Barrow-wights are wraith-like creatures in J. R. R. Tolkien's world of Middle-earth. In The Lord of the Rings, the four hobbits are trapped by a barrow-wight, and are lucky to escape with their lives; but they gain ancient swords of Westernesse for their quest.

Tolkien derived the idea of barrow-wights from Norse mythology, where heroes of several Sagas battle undead beings known as draugrs. Scholars have noted a resemblance, too, between the breaking of the barrow-wight's spell and the final battle in Beowulf, where the dragon's barrow is entered and the treasure released from its spell. Barrow-wights do not appear in Peter Jackson's film trilogy, but they do feature in computer games based on Tolkien's Middle-earth.

Origins edit

In the Grettis saga, Grettir (pictured) fights Kárr, an undead who guards his own barrow.[1] 17th-century Icelandic manuscript

A barrow is a burial mound, such as was used in Neolithic times.[2] A wight, from Old English: wiht, is a person or other sentient being.[3][4]

There are tales of wights, called vǣttr or draugr, undead grave-spirits with bodies, in Norse mythology.[5][6][7][8] In Norway, country people in places such as Eidanger considered that the dead went on living in their tombs as vetter or protective spirits, and up to modern times continued to offer sacrifices on the grave-mounds.[9]

Tolkien stated in his "Nomenclature of The Lord of the Rings" that "barrow-wight" was an "invented name", rather than one like "orc" that existed in Old English.[10][5] He explained further in a lecture on Beowulf that orcneas ("hell-corpses"), the evil monsters born of Cain and leading to the monster Grendel, meant:[T 1]

that terrible northern imagination to which I have ventured to give the name 'barrow-wights'. The 'undead'. Those dreadful creatures that inhabit tombs and mounds. They are not living: they have left humanity, but they are 'undead'. With superhuman strength and malice they can strangle men and rend them. Glámr in the story of Grettir the strong is a well-known example.[T 1]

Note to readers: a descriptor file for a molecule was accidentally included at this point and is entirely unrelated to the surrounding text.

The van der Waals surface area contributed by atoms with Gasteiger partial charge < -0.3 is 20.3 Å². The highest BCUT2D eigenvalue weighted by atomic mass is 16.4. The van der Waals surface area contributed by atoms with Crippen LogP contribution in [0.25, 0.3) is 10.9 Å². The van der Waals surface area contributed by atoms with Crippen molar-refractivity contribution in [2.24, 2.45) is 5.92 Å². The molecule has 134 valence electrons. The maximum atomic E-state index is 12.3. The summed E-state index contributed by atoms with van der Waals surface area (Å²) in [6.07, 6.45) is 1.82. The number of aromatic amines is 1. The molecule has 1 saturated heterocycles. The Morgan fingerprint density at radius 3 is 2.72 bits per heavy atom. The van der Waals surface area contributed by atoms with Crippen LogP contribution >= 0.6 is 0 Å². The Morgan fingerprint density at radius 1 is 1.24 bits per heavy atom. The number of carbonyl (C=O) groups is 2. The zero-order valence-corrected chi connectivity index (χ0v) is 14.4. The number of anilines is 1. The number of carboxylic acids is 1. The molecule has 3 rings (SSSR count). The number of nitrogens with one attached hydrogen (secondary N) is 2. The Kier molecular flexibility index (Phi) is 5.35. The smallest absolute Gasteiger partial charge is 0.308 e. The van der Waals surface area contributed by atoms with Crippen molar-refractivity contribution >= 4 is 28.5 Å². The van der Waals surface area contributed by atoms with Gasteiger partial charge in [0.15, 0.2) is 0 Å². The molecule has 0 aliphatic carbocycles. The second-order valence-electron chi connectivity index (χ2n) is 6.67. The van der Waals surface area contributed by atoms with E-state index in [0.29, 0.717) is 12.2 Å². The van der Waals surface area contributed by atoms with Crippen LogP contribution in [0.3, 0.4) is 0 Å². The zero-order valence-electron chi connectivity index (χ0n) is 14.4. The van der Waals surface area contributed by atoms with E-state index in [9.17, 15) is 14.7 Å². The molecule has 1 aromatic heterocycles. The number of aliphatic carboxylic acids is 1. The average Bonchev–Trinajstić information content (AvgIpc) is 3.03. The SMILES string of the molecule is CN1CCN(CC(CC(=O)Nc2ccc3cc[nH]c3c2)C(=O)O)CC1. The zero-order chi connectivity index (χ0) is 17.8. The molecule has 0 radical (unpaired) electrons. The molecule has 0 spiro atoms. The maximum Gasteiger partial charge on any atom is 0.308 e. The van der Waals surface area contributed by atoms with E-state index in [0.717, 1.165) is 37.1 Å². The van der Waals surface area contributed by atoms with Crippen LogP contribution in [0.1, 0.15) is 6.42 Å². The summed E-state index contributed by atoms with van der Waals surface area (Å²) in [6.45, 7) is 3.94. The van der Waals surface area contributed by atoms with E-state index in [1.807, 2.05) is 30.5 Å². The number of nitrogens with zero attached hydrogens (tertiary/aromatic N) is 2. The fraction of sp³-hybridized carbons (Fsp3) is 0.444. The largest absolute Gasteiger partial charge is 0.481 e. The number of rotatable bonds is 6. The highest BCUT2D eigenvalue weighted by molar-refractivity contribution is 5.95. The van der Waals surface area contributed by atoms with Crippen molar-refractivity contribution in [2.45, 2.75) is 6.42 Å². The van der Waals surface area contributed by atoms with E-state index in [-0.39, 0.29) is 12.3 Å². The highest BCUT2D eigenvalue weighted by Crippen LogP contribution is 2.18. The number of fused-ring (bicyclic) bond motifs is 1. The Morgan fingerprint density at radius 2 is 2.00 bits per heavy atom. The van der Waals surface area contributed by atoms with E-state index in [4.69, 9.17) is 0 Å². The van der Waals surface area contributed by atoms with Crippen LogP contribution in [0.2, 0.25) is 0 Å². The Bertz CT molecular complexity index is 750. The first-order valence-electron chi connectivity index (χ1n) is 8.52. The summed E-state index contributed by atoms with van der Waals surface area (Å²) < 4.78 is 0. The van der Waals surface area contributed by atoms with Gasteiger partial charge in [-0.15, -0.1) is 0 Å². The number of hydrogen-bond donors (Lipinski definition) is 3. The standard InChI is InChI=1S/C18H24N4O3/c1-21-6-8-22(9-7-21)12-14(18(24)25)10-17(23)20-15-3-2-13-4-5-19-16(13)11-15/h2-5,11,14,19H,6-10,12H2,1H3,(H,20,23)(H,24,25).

However, the term was used by Andrew Lang in his 1891 Essays in Little, where he wrote "In the graves where treasures were hoarded the Barrowwights dwelt, ghosts that were sentinels over the gold."[5] Eiríkr Magnússon and William Morris used it, too, in their 1869 translation of Grettis saga, which features a fight with the "barrow-wight" or "barrow-dweller", Kárr:[11][12]

Everything in their way was kicked out of place, the barrow-wight setting on with hideous eagerness; Grettir gave back before him for a long time, till at last it came to this, that he saw it would not do to hoard his strength any more; now neither spared the other, and they were brought to where the horse-bones were, and thereabout they wrestled long. And now one, now the other, fell on his knee; but the end of the strife was, that the barrow-dweller fell over on his back with huge din.[12]

The Grettis Saga further links the defeat of the barrow-wight to the recovery of an ancient treasure, which comes to the sight of the heir of the house to which it had once belonged:[12]

Grettir ... cast down on the table all the treasure he had taken in the barrow; but one matter there was thereof, on which he must needs keep his eyes; this was a short sword, so good a weapon, that a better, he said, he had never seen; and this he gave up the last of all. Thorfinn was blithe to see that sword, for it was an heirloom of his house, and had never yet gone out of his kin.

"Whence came these treasures to thine hand?" said Thorfinn.[12]

The Grettis Saga calls the undead monsters Glámr and Kárr haugbúar ("mound-dwellers", singular haugbúi; a similar term is draugr). It influenced Tolkien's barrow-wights, whether directly from the Old Norse or by way of Magnússon and Morris's translation.[13]

Barrow-wights have appeared in Scandinavian literature in the modern era, for instance in the Swedish poet Carl Michael Bellman's 1791 song no. 32 Träd fram du Nattens Gud ("Step forth, thou god of night"), whose second stanza runs (translated):[14]

Your quilt covers everything... Look at Flora's gardens!
Here the most beautiful heights flee, there dark Barrow-wights (griftevårdar)
   stand on black hills;
and under owls' crying moles, snakes, and martens
   leave their chambers.

Both the barrow-wight and the character Tom Bombadil first appeared in Tolkien's writings in his poem The Adventures of Tom Bombadil, published in the Oxford Magazine of 15 February 1934.[T 2][15]